Dexamethasone

Dexamethasone, a synthetic adrenocortical steroid, is a white to practically white, odorless, crystalline powder. It is stable in air. It is practically insoluble in water. The molecular weight is 392.47. It is designated chemically as 9-fluoro-11 b,17,21-trihydroxy- 16a-methylpregna-1,4-diene-3,20-dione. Its chemical formula is C22H29FO5. It is about 40 times stronger than hydrocortisone.

Dexamethasone is a member of the glucocorticoid class of hormones. This means they are steroids but, unlike the anabolic steroids that we hear about regarding sports medicine, these are "catabolic" steroids. Instead of building the body up, they are designed to break down stored resources (fats, sugars and proteins) so that they may be used as fuels in times of stress.

Dexamethasone is a synthetic corticosteroid and is used to control symptoms caused by low levels of corticosteroids in the body. This can be due to many reasons, including Addison's disease or surgical removal of the adrenal gland(s). Low blood levels of corticosteroids must be treated with replacement therapy to allow the body to function normally. Corticosteroids affect the strength of heart muscle and its response to natural chemicals affecting heart rate. They affect the water and salt balance in the body and also enable the body to cope with stress. Stress includes changes in temperature, pain, fear, anxiety and illness and can be hazardous if the body is not equiped to cope, due to low levels of corticosteroids. Corticosteroids allow us to respond to stress by increasing the rate and force of the heartbeat, increasing blood supply to essential tissues (muscle, heart, brain), increasing the body's supply of energy by raising blood sugar and by several other effects on body systems.

These drugs have both strong beneficial effects and a definite potential to cause negative side effects. Dexamethasone is commonly used in both small and large animal veterinary medicine. It may be given by injection, inhalation, orally or topically. Preparations for topical use may include other active ingredients such as antibiotics, antifungals, or miticides. Dexamethasone is used therapeutically in many, mainly inflammatory and autoimmune conditions. It is also given to cancer patients undergoing chemotherapy, to counteract certain side-effects of their antitumor treatment. In certain forms of brain disease, e.g. brain tumours or secondaries, dexamethasone is used to counteract the development of edema, which would eventually compress other brain structures. It is present in certain eye drops. Dexamethasone is also used in a diagnostic context, namely in its property to suppress the natural pituitary-adrenal axis. Patients presenting with clinical signs of glucocorticoid excess (Cushing's syndrome) are generally diagnosed by a 24h urine collection for cortisol or by a Dexamethasone suppression test. During the latter, a patient takes a nighttime dose of either 1 or 4 mg of dexamethasone, and the serum cortisol levels are measured in the morning. If the levels are relatively high, then the test is positive and the patient has an autonomous source of either cortisol or ACTH, indicating Cushing's disease.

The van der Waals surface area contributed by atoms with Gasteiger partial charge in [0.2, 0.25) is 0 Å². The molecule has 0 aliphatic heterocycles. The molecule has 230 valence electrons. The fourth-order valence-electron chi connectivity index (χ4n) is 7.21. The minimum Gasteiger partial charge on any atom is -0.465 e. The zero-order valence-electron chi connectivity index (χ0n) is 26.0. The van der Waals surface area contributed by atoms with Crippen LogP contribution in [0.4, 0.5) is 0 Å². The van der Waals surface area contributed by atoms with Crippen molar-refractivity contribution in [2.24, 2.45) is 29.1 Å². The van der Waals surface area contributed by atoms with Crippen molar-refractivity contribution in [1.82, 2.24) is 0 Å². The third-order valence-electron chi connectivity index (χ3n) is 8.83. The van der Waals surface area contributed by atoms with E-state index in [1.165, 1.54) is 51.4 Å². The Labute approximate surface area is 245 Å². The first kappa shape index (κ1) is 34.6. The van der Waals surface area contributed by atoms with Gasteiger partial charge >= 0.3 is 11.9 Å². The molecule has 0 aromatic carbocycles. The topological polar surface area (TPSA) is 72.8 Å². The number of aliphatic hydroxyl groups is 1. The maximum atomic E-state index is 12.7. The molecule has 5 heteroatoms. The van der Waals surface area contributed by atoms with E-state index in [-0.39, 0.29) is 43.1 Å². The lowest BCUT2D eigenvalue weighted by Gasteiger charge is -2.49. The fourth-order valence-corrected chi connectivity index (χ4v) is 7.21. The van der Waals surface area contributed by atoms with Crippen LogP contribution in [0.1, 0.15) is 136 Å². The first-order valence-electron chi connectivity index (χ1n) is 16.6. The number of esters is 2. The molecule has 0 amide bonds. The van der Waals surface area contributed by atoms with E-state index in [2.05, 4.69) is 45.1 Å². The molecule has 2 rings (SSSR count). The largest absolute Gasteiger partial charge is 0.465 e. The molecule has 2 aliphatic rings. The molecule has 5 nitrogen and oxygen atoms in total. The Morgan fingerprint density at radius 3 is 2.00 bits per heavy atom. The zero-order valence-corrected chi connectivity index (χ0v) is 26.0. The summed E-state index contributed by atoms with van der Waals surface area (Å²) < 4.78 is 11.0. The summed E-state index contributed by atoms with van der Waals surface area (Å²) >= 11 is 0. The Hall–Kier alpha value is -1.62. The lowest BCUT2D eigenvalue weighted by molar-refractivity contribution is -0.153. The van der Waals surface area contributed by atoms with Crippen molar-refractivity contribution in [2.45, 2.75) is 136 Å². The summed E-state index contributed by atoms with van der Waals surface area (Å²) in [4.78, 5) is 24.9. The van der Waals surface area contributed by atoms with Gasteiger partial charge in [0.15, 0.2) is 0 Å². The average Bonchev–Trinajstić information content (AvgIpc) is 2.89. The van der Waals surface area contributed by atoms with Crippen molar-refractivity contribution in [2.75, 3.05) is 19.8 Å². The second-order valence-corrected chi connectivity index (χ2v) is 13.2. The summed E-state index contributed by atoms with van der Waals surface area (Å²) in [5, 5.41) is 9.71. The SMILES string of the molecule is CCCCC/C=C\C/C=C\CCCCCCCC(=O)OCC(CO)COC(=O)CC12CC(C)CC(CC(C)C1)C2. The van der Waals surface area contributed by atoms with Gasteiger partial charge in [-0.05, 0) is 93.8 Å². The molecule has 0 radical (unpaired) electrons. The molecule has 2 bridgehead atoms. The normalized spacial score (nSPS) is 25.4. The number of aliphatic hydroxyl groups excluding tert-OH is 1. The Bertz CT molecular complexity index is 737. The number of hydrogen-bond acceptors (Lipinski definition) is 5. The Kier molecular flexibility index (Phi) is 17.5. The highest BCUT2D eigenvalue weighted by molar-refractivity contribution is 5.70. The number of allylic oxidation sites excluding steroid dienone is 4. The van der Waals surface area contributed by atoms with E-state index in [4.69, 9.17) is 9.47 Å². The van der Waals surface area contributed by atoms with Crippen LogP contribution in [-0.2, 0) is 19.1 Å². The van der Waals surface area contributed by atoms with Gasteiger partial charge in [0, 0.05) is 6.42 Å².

Dexamethasone is also used to decrease inflammation. It works by acting within cells to prevent the release of certain chemicals that are important in the immune system. These chemicals are normally involved in producing immune and allergic responses, resulting in inflammation. By decreasing the release of these chemicals in a particular area, inflammation is reduced. This can help control a wide number of disease states, characterised by excessive inflammation. They include severe allergic reactions, inflammation of the lungs in asthma and inflammation of the joints in arthritis. Dexamethasone also decreases the numbers of white blood cells circulating in the blood. This is useful for the treatment of certain types of leukaemia, where there is an abnormally large production of certain white blood cells. Dexamethasone can be used in much higher doses than the levels of corticosteroids produced naturally by the body, and as such, the usual actions of corticosteroids become exaggerated and can be observed as side effects of this medicine.